Excerpt from Dr. Susan Lark’s Healing Herbs for Women
Maca—referred to as either Lepidium peruvianum or Lepidium meyenii—is one of the most traditionally used and valued Peruvian herbs, due in large part to its rich nutrient concentration.
This malty, butterscotch-flavored root contains a number of minerals, vitamins, fatty acids, plant sterols, amino acids, and alkaloids, among other phytonutrients.
In terms of minerals, calcium makes up 10 percent of maca’s mineral content. Significant amounts of magn-esium, phosphorus, and potassium are also present in this herb. Maca also contains a number of vitamins and amino acids, including B1, B2, B12, vitamin C, vitamin E, and quercetin, as well as arginine, lysine, tryptophan, tyrosine, and phenylalanine.
German and American researchers begin studying Peruvian botanicals in the 1960′s and 1980′s. They quickly discovered that maca has many health benefits, including relieving menopausal symptoms; stimulating and regulating the endocrine system (adrenals, thyroid, ovaries, and testes); increasing energy, stamina, and endurance; regulating and normalizing menstrual cycles; and balancing hormone levels.
Maca appears to act as a central nervous system stim-ulant, at the level of the hypothalamus and pituitary gland. It works to stimulate hormone production, which is a critical part of regulating a woman’s physiology. It also operates as an adaptogenic herb to help regulate hormones produced by the endocrine glands. It does this by stimulating your ovaries and adrenals to produce the hormones you need; in the levels you need them.
This was shown in a study published in the Journal of Veterinary Medical Science. Researchers tested the effects of maca on mouse sex hormones. They found that while progesterone and testosterone levels increased significantly in the mice that received the maca, their estradiol levels were not increased. In other words, the maca helped to raise the levels of progesterone and testosterone to offset the blood levels of estradiol in the mice. Clinical experiences with conditions like fibroid tumors which are triggered by estrogen dominance appear to support these findings although more human research still remains to be done. This is potentially exciting news for women suffering from estrogen dominance.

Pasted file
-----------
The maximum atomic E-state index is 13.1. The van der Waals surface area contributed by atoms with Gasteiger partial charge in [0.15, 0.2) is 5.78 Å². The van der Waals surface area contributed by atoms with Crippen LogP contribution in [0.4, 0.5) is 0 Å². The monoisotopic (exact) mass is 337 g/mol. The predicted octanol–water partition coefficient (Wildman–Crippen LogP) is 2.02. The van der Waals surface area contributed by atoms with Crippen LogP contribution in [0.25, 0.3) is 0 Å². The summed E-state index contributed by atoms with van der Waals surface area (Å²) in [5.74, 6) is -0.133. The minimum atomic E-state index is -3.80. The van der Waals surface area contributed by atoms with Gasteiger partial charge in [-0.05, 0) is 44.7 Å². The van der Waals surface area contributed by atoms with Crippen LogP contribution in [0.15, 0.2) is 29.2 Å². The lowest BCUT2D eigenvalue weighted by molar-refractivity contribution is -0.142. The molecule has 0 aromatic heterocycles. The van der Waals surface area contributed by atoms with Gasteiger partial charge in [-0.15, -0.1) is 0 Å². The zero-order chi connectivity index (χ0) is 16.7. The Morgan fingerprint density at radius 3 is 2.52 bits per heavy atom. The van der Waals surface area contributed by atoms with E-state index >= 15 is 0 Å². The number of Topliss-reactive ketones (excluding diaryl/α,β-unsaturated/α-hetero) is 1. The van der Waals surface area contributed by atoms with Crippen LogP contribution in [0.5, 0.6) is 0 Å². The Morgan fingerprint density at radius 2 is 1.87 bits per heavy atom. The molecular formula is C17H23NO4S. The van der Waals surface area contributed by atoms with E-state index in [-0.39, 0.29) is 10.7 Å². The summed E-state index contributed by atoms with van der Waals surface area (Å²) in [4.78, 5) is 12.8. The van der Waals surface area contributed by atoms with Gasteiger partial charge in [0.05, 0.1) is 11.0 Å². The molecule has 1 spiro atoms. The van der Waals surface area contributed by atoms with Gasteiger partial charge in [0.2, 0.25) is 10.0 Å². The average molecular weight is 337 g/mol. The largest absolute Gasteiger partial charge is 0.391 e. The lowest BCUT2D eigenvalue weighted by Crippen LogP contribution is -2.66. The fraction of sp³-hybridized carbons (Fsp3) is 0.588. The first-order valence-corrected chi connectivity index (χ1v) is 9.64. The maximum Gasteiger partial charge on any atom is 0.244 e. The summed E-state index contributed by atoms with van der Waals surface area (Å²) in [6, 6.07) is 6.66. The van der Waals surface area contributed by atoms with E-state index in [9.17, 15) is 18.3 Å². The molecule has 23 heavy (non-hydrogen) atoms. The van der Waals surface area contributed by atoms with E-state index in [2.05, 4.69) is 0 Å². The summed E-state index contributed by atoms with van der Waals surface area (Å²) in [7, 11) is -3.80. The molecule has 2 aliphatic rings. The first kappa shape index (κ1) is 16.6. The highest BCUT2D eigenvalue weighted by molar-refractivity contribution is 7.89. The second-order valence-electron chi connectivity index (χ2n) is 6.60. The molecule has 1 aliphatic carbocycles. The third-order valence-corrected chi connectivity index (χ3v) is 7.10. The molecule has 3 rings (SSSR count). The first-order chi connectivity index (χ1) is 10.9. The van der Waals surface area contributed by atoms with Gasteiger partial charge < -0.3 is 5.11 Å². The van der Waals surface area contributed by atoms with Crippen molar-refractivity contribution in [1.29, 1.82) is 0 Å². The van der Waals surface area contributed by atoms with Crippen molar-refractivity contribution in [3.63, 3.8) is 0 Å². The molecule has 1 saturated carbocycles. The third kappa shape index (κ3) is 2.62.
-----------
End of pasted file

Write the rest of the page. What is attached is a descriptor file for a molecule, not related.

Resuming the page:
Suggested Dosage: A traditional dosage of maca is 2-10 grams a day. However, dosages are unique to each woman, so you will need to determine which dosage works for you. There have been no acute toxic effects of maca, even at very high doses. In fact, many Peruvians eat it every day!
Note: I suggest beginning at the low end of the recommended dosage, as too much can cause head-aches, breast tenderness, or hot flashes. If you are sensitive or allergic to herbs, you may want to use maca cautiously. It is recommended that you avoid maca if you have a hormone-related cancer (due to lack of formal studies), liver disease, if you are pregnant or nursing, or if you are currently taking conventional HRT.
For more information about maca or other herbs that promote progesterone production, or balance estrogen and progesterone, see my book Dr. Susan Lark’s Healing Herbs for Women available on Amazon, Amazon Kindle and Womens Wellness Publishing.